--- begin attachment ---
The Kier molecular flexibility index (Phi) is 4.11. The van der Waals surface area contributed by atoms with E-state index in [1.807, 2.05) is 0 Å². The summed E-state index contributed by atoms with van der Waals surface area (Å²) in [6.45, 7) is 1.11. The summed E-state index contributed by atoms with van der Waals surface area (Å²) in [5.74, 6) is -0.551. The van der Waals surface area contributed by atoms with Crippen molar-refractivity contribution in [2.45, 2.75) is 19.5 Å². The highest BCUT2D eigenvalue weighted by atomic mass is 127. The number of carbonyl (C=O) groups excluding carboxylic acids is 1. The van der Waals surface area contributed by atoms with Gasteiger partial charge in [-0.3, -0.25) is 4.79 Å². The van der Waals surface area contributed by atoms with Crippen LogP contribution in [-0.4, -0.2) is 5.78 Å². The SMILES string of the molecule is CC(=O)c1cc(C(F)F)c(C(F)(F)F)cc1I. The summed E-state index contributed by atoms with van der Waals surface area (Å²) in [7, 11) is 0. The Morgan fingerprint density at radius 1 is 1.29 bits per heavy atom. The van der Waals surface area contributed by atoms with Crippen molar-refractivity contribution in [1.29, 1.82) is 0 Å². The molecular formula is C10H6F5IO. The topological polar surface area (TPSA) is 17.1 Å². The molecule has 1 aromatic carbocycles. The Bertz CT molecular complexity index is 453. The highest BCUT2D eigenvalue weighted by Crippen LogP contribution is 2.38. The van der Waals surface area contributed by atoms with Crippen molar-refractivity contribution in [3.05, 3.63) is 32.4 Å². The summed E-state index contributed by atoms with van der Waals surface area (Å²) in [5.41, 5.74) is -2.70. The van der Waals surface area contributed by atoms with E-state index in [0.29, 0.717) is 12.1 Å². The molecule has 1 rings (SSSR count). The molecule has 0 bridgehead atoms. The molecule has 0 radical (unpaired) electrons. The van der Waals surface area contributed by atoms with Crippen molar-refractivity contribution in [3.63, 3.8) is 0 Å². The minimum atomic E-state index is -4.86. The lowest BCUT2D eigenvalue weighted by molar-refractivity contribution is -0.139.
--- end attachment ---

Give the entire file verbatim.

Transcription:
The Kier molecular flexibility index (Phi) is 4.11. The van der Waals surface area contributed by atoms with E-state index in [1.807, 2.05) is 0 Å². The summed E-state index contributed by atoms with van der Waals surface area (Å²) in [6.45, 7) is 1.11. The summed E-state index contributed by atoms with van der Waals surface area (Å²) in [5.74, 6) is -0.551. The van der Waals surface area contributed by atoms with Crippen molar-refractivity contribution in [2.45, 2.75) is 19.5 Å². The highest BCUT2D eigenvalue weighted by atomic mass is 127. The number of carbonyl (C=O) groups excluding carboxylic acids is 1. The van der Waals surface area contributed by atoms with Gasteiger partial charge in [-0.3, -0.25) is 4.79 Å². The van der Waals surface area contributed by atoms with Crippen LogP contribution in [-0.4, -0.2) is 5.78 Å². The SMILES string of the molecule is CC(=O)c1cc(C(F)F)c(C(F)(F)F)cc1I. The summed E-state index contributed by atoms with van der Waals surface area (Å²) in [7, 11) is 0. The Morgan fingerprint density at radius 1 is 1.29 bits per heavy atom. The van der Waals surface area contributed by atoms with Crippen molar-refractivity contribution in [1.29, 1.82) is 0 Å². The molecular formula is C10H6F5IO. The topological polar surface area (TPSA) is 17.1 Å². The molecule has 1 aromatic carbocycles. The Bertz CT molecular complexity index is 453. The highest BCUT2D eigenvalue weighted by Crippen LogP contribution is 2.38. The van der Waals surface area contributed by atoms with Crippen molar-refractivity contribution in [3.05, 3.63) is 32.4 Å². The summed E-state index contributed by atoms with van der Waals surface area (Å²) in [5.41, 5.74) is -2.70. The van der Waals surface area contributed by atoms with E-state index in [0.29, 0.717) is 12.1 Å². The molecule has 1 rings (SSSR count). The molecule has 0 bridgehead atoms. The molecule has 0 radical (unpaired) electrons. The van der Waals surface area contributed by atoms with Crippen molar-refractivity contribution in [3.63, 3.8) is 0 Å². The minimum atomic E-state index is -4.86. The lowest BCUT2D eigenvalue weighted by molar-refractivity contribution is -0.139.